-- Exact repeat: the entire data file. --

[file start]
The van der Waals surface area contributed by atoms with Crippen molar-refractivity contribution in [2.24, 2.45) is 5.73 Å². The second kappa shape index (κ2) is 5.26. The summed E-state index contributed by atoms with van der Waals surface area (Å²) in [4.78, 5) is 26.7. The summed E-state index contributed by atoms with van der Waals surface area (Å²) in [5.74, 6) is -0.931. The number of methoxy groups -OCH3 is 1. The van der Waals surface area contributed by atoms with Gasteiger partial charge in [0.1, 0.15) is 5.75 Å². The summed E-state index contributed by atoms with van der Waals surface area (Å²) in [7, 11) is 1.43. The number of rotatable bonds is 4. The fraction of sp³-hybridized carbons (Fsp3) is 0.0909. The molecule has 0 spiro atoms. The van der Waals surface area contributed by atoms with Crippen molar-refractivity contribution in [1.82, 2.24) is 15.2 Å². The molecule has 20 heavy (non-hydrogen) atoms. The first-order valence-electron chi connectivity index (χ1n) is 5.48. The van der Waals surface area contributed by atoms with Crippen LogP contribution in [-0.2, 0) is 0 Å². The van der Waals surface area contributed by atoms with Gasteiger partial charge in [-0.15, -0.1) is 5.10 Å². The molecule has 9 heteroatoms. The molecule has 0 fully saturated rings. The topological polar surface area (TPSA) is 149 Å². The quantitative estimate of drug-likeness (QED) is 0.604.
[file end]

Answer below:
The van der Waals surface area contributed by atoms with Crippen molar-refractivity contribution in [2.24, 2.45) is 5.73 Å². The second kappa shape index (κ2) is 5.26. The summed E-state index contributed by atoms with van der Waals surface area (Å²) in [4.78, 5) is 26.7. The summed E-state index contributed by atoms with van der Waals surface area (Å²) in [5.74, 6) is -0.931. The number of methoxy groups -OCH3 is 1. The van der Waals surface area contributed by atoms with Gasteiger partial charge in [0.1, 0.15) is 5.75 Å². The summed E-state index contributed by atoms with van der Waals surface area (Å²) in [7, 11) is 1.43. The number of rotatable bonds is 4. The fraction of sp³-hybridized carbons (Fsp3) is 0.0909. The molecule has 0 spiro atoms. The van der Waals surface area contributed by atoms with Crippen molar-refractivity contribution in [1.82, 2.24) is 15.2 Å². The molecule has 20 heavy (non-hydrogen) atoms. The first-order valence-electron chi connectivity index (χ1n) is 5.48. The van der Waals surface area contributed by atoms with Crippen LogP contribution in [-0.2, 0) is 0 Å². The van der Waals surface area contributed by atoms with Gasteiger partial charge in [-0.15, -0.1) is 5.10 Å². The molecule has 9 heteroatoms. The molecule has 0 fully saturated rings. The topological polar surface area (TPSA) is 149 Å². The quantitative estimate of drug-likeness (QED) is 0.604.